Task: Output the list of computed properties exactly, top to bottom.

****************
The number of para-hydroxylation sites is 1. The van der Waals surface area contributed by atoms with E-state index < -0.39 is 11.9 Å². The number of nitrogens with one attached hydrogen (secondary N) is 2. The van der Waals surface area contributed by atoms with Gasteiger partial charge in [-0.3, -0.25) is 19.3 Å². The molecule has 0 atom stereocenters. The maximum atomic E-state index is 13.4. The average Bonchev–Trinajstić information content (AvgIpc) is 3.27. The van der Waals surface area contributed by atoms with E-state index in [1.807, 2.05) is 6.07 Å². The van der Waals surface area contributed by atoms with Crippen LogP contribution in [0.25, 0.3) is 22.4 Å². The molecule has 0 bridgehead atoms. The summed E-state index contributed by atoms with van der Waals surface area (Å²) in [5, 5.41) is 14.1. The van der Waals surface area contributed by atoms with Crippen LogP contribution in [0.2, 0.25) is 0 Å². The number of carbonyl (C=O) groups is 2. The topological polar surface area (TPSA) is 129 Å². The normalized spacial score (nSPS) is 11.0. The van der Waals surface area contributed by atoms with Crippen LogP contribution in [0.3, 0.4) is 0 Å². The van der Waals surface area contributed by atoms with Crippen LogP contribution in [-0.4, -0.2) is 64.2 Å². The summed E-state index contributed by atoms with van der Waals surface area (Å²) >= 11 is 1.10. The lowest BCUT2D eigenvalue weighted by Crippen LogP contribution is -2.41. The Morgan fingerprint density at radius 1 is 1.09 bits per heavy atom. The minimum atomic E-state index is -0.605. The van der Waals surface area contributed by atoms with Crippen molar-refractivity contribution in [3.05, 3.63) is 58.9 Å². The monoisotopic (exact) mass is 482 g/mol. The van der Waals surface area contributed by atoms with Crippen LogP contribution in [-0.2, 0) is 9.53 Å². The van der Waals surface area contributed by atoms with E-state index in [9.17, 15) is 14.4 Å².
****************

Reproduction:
The number of para-hydroxylation sites is 1. The van der Waals surface area contributed by atoms with E-state index < -0.39 is 11.9 Å². The number of nitrogens with one attached hydrogen (secondary N) is 2. The van der Waals surface area contributed by atoms with Gasteiger partial charge in [-0.3, -0.25) is 19.3 Å². The molecule has 0 atom stereocenters. The maximum atomic E-state index is 13.4. The average Bonchev–Trinajstić information content (AvgIpc) is 3.27. The van der Waals surface area contributed by atoms with E-state index in [1.807, 2.05) is 6.07 Å². The van der Waals surface area contributed by atoms with Crippen LogP contribution in [0.25, 0.3) is 22.4 Å². The molecule has 0 bridgehead atoms. The summed E-state index contributed by atoms with van der Waals surface area (Å²) in [5, 5.41) is 14.1. The van der Waals surface area contributed by atoms with Crippen LogP contribution in [0.2, 0.25) is 0 Å². The number of carbonyl (C=O) groups is 2. The topological polar surface area (TPSA) is 129 Å². The normalized spacial score (nSPS) is 11.0. The van der Waals surface area contributed by atoms with Crippen LogP contribution in [0.3, 0.4) is 0 Å². The van der Waals surface area contributed by atoms with Crippen LogP contribution in [-0.4, -0.2) is 64.2 Å². The summed E-state index contributed by atoms with van der Waals surface area (Å²) >= 11 is 1.10. The lowest BCUT2D eigenvalue weighted by Crippen LogP contribution is -2.41. The Morgan fingerprint density at radius 1 is 1.09 bits per heavy atom. The minimum atomic E-state index is -0.605. The van der Waals surface area contributed by atoms with Crippen molar-refractivity contribution in [3.05, 3.63) is 58.9 Å². The monoisotopic (exact) mass is 482 g/mol. The van der Waals surface area contributed by atoms with Crippen LogP contribution in [-0.2, 0) is 9.53 Å². The van der Waals surface area contributed by atoms with E-state index in [9.17, 15) is 14.4 Å².